Puri: Shree Jagannath who is the Lord of the Universe is worshipped as Daru Devata (wood-incarnation) in Puri Srimandir.
The Lord is known all over the world as Daru Brahma and is addressed in thousand names by the devotees. So the learned have accepted Daru Brahma as the puranapurusha (a progenitor, God) and worship Him with deep devotion. He is a symbolic deity and in the Veda Jagannath is described as chaturddhamurtti (four fold incarnations) i.e. Balabhadra, Subhadra, Jagannath and weapon Sudarshan.
Hence, Lord Jagannath is above all religious concepts. Originally the name of Jagannath is not mentioned in the Vedas but mentioned in the Tantric scriptures. Moreover the system of idol worship is not there during the Vedic age, though the names of many Gods are mentioned in it. They are worshipped only through Yajna (a religious offering).
However, in tantric method of worship an image is very much essential which has resulted in the evolvement of the tradition of idol worship in Srimandir. Scholars said that this is nothing but a tantric method while the side deities (parswa devatas) in Srimandir are the clear symbol of the tantric concept. Lord Jagannath is worshipped on Vairava Chakra and known as Vairav.
The offering to Him is Mahaprasad which is a tantric word. Words like Nirmalya and Kaivalya are also tantric words. According to the tantric theory Asta Shakti (eight powers) like Mangala, Vimala, Sarva Mangala, Ardhashosini, Alamchandi, Kalaratri, Marichika, Chandarupa are the eight powers placed in the south east, west, north west, north, north east, south, east and south west direction respectively of Jagannath temple and safeguard the temple.
Similarly, Kapalamochana, Jameswar, Isaneswar, Markandeswar, Bileswar, Nilakantha, Bateswar and Mahesha (Loknath) are the eight Rudras protecting the temple. Jagannath is regarded as Vairav and Vimala the Vairavi.
The paintings of Dasha Maha Vidya, Vagadarshini, Chhaya Maya and Kali in Vimala temple are the Tantric Devis. One can find images of many tantric side deities displayed in temple enclosure and outside.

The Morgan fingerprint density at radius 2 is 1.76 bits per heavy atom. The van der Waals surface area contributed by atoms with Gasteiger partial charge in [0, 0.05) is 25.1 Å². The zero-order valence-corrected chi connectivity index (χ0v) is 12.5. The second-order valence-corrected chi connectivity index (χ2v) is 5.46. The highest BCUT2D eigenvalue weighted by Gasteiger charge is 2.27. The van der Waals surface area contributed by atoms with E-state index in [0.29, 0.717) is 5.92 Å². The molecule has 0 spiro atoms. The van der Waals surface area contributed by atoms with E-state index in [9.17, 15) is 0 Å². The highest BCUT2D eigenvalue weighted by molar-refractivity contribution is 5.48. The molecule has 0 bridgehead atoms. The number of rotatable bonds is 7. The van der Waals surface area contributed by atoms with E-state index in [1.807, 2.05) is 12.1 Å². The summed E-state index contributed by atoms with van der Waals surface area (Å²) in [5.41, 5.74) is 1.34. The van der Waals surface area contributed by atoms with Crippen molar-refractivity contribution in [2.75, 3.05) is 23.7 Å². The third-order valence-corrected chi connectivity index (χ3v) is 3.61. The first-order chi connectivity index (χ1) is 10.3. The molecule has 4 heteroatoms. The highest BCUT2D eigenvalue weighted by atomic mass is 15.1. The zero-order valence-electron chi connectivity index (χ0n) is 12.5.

Just like a tanric deity on a Yantra (an implement), Balavadra, Shuvadra and Jagannath are placed on the Tara, Bhubaneswari and Shyama Yantra respectively, inscribed on Ratna Singhasan.
There are mentions of Bamachar method of tantric worship in the ritual of SriJagannath. Accordingly materials used in Panchama Kara sadhana in tantric practices like wine, fish, meat, maithuna (sexual union) and mudra (gesture) are offered to the deity.
The Lord is also offered nutmeg juice and coconut water in bell metal plate, black gram (Biri) cake, ginger, raw sugar, half naked dance of Devadasi and yoni mudra exhibition are the symbol of Panchama Kara that are offered to Jagannath.
A special preparation of rice and spices called Mendha Mundia Khechudi is used in the adoration of the deity in the specific Thali (metal plate).
Legend had it that in the past the head of a sheep has been offered to Jagannath. All the above facts justify that tantric concept in the temple service are pre-eminent.
Similarly, the most important ritual, Nabakalebara the change to new idol is also influenced by the same concept.
As per Hindu religious tradition, the same ritual is observed in Joda Ashadha (a joint third Indian month, June-July), usually called Malamasa (an intercalary month)/Adhimasa (an excess month). The same month is narrated in Hindu scriptures as Purusottama month.